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Long Run Determinants of Real Exchange Rates in Latin America

  • Jorge Carrera

    ()

    (Banco Central de la Republica Argentina, Buenos Aires and Universidad Nacional de La Plata)

  • Romain Restout

    ()

    (GATE, University of Lyon, CNRS, ENS-LSH, Centre Léon Bérard, France)

This paper investigates the long run behavior of real exchange rates in nineteen countries of Latin America over the period 1970 - 2006. Our data does not support the Purchasing Power Parity (PPP) hypothesis, implying that real shocks tend to have permanent effects on Latin America’s real exchange rates. By exploiting the advantage of non stationary panel econometrics, we are able to determinate factors that drive real exchanges rate in the long run : the Balassa-Samuelson effect, government spending, the terms of trade, the openness degree, foreign capital flows and the de facto nominal exchange regime. The latter effect has policy implications since we find that a fixed regime tends to appreciate the real exchange rate. This finding shows the non neutrality of exchange rate regime regarding its effects on real exchange rates. We also run estimations for country subgroups (South America versus Caribbean and Central America). Regional results highlight that several real exchange rates determinants are specific to one geographic zone. Finally, we compute equilibrium real exchange rate estimations. Two main results are derived from the investigation of misalignments, [i ] eight real exchange rates are quite close to their equilibrium level in 2006, and [ii ] our model shows that a part of currencies crises that arose in Latin America was preceded by a real exchange rate overvaluation.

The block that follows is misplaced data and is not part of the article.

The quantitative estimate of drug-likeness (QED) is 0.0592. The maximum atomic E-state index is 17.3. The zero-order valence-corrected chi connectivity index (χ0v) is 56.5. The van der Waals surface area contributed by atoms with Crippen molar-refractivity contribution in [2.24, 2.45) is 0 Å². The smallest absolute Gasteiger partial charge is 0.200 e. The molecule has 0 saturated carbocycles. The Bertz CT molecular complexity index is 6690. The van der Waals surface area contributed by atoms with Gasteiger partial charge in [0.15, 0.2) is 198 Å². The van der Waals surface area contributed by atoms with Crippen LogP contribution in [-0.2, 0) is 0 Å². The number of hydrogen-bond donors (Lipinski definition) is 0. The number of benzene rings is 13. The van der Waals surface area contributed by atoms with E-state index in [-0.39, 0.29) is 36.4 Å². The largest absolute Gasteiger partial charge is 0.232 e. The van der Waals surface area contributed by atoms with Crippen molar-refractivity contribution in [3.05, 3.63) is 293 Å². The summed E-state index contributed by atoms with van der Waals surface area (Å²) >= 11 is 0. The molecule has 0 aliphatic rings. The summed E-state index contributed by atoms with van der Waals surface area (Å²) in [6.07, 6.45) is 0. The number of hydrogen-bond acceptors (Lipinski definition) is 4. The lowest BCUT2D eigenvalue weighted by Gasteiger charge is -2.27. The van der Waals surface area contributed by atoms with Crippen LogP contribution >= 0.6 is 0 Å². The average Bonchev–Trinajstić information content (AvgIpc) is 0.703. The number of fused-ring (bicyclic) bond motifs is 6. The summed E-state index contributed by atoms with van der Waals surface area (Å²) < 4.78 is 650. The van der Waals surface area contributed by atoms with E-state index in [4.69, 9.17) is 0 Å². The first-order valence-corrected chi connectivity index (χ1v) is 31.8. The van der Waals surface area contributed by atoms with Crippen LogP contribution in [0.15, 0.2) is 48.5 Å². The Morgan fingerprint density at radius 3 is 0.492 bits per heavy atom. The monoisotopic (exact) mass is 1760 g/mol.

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Paper provided by Groupe d'Analyse et de Théorie Economique (GATE), Centre national de la recherche scientifique (CNRS), Université Lyon 2, Ecole Normale Supérieure in its series Working Papers with number 0811.

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Length: 33 pages
Date of creation: 2008
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Handle: RePEc:gat:wpaper:0811
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